The Pensions Regulator’s Lesley Titcomb has now officially and publicly declared that
scammers are criminals.
This begs the urgent question: why have so few – if any – of them been prosecuted? What we need now is all of the scammers behind bars and the keys thrown away. The purpose of the recently-published ebook “Anatomy of a Pension Scam”
is to get the message out there and warn the public; the financial services industry in the UK and offshore; governments; regulators; ombudsmen; crime agencies, HMRC; and the scammers that this huge financial crime will NO LONGER BE TOLERATED. The authorities who have stood by and allowed this to happen have to snap out of their complacency, laziness and incompetence, and actually take some action to bring these criminals to justice.
£11,000,000,000. That is an awfully big number. But this is what financial fraud cost thousands of victims in 2016 according to reported statistics. How much of this is down to pension and investment scams is anybody’s guess; or whether that is an entirely separate and equally horrifying number is another possibility. Either way, this does nobody any good and harms innocent, hard-working people on a huge scale. It also compromises the very principle of saving for retirement and shakes confidence in the pensions and investment industry as a whole.
Evidence suggests that in the past seven years, there have been many £ billions lost to pension and investment scams – there are no precise “official” figures. But the dreadful fact is that the scammers who were targeting victims back in 2010, continued doing it in 2011; and 2012; and 2013; and 2014; and 2015, and 2016. And they are still doing it today. Happily and profitably. And nobody has stopped them or brought them to account for the horrific financial damage and distress they have caused.
It is hard to decide which is worse: the vicious, greedy, cold-hearted scammers or the feeble authorities who let them get away with it. Repeatedly. But it has to stop. A military-style, zero tolerance campaign has to be waged against all the guilty parties until every last one of them is brought to justice.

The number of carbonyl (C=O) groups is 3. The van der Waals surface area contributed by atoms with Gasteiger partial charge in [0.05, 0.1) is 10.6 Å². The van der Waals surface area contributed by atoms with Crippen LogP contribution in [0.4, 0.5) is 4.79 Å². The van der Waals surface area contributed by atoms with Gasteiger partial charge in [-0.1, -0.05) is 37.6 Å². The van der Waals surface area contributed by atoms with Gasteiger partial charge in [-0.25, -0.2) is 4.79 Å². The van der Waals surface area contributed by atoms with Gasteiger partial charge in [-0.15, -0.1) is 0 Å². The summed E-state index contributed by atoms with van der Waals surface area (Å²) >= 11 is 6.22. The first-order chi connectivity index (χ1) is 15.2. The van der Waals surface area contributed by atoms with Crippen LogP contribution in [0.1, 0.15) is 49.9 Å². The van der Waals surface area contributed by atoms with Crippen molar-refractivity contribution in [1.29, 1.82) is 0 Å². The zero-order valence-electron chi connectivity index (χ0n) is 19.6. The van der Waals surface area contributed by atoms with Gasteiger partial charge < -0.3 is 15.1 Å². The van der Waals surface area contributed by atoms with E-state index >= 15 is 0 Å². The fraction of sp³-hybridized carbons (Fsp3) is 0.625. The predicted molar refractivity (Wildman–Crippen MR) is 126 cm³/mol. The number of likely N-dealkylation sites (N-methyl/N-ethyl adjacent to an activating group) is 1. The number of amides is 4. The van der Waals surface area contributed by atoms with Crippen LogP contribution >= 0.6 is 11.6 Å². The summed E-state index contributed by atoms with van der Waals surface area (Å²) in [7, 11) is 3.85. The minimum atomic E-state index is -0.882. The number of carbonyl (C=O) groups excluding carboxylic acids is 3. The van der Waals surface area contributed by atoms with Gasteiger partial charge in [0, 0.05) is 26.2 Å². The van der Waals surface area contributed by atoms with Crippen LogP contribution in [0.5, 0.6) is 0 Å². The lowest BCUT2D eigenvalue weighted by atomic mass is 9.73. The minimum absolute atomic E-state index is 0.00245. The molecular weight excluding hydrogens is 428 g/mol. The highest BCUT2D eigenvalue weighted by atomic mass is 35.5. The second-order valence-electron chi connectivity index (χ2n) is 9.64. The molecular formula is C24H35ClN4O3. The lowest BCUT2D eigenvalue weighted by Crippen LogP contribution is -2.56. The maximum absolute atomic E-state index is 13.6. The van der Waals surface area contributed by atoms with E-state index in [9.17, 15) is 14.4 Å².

The tragic thing about these scams and the misery and financial ruin caused to so many thousands of victims is that this disaster was preventable. HMRC were warned by the industry about the potential for scams if the role of compulsory professional trustee was removed pre 2006. In a letter of March 2004, Nick White, specialist pension solicitor warned:
“It is essential that schemes offering self-administration and wide investment choice should have in place an independent person who has sufficient control of scheme assets to prevent abuse and sufficient knowledge and experience to know abuse when he sees it.
That does not necessarily mean that the system of pensioneer trustees should be retained in its current form but, if it is abolished without an effective replacement, we envisage that within the next 5 years the degree of abuse of such schemes by both incompetent and dishonest individuals will:
- further stain the reputation of pensions generally; and
- severely embarrass the government responsible for letting it happen.
Reputable professionals in the industry and the Government share a common aim of building a system of tax rules that is simple but is robust enough to last for a working lifetime without major overhaul. Such a system needs to contain adequate protections against abuse.”
The warning was ignored. And precisely what Nick White predicted would happen, happened. And it will go on happening until and unless government, HMRC, regulators and police take responsibility for their failings and put in place robust measures to clean up the mess of the past and prevent future disasters.
Nick White’s warning was brought to my attention by Martin Tilley who is director of technical services at Dentons Pension Management. Martin has written some excellent blogs and articles on the subject of pension scams and my favourite has to be this one:
I am currently in the process of preparing a documentary series about pension and investment scams and I intend to incorporate Martin’s inspired suggestion that a scam can be acted out on screen to show the public exactly how it works. I had in mind Greg Davies to play the role of the scammer:
There are many victims who would be only too happy to help recreate the exact wording – both written and verbal – of the scammers’ pitch. In fact, the ideal case to reconstruct would be the police officer who was scammed out of his police pension and into Stephen Ward’s London Quantum scheme by FCA-registered Gerard Associates (456234) and introducer Viva Costa International. (London Quantum is now in the hands of Dalriada Trustees).
Ward has helpfully recorded his enthusiasm for Osborne’s disastrous pensions “freedoms” in a filmed interview. When asked who was better off as a result, he replied: “Everyone is better off, I certainly mean in relation to UK residents, and that’s because they are going to have greater freedom of choice in terms of how they provide their benefits in retirement age, if anyone is worse off its potentially members of defined benefit schemes, who it is likely, will not have this flexibility.” The police officer who lost his police defined benefit pension to Ward’s scam could play himself and comment on what Ward (who was definitely better off) meant by “flexibility”.